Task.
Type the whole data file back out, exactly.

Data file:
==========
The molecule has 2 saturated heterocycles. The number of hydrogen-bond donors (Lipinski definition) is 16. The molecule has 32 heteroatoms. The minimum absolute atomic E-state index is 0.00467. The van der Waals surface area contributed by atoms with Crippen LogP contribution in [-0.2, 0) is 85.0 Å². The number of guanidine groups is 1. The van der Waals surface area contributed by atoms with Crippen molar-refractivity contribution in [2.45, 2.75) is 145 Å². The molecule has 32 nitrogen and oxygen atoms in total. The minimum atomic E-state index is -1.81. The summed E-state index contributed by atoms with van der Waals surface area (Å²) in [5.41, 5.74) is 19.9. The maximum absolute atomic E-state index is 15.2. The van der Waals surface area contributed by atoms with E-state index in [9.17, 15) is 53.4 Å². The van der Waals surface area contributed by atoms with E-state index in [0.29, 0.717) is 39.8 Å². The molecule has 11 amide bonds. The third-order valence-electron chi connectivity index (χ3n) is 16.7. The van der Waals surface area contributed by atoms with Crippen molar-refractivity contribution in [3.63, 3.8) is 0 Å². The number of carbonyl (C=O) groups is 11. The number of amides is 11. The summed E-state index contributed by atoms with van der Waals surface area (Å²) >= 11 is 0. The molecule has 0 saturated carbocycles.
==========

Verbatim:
The molecule has 2 saturated heterocycles. The number of hydrogen-bond donors (Lipinski definition) is 16. The molecule has 32 heteroatoms. The minimum absolute atomic E-state index is 0.00467. The van der Waals surface area contributed by atoms with Crippen LogP contribution in [-0.2, 0) is 85.0 Å². The number of guanidine groups is 1. The van der Waals surface area contributed by atoms with Crippen molar-refractivity contribution in [2.45, 2.75) is 145 Å². The molecule has 32 nitrogen and oxygen atoms in total. The minimum atomic E-state index is -1.81. The summed E-state index contributed by atoms with van der Waals surface area (Å²) in [5.41, 5.74) is 19.9. The maximum absolute atomic E-state index is 15.2. The van der Waals surface area contributed by atoms with E-state index in [9.17, 15) is 53.4 Å². The van der Waals surface area contributed by atoms with E-state index in [0.29, 0.717) is 39.8 Å². The molecule has 11 amide bonds. The third-order valence-electron chi connectivity index (χ3n) is 16.7. The van der Waals surface area contributed by atoms with Crippen molar-refractivity contribution in [3.63, 3.8) is 0 Å². The number of carbonyl (C=O) groups is 11. The number of amides is 11. The summed E-state index contributed by atoms with van der Waals surface area (Å²) >= 11 is 0. The molecule has 0 saturated carbocycles.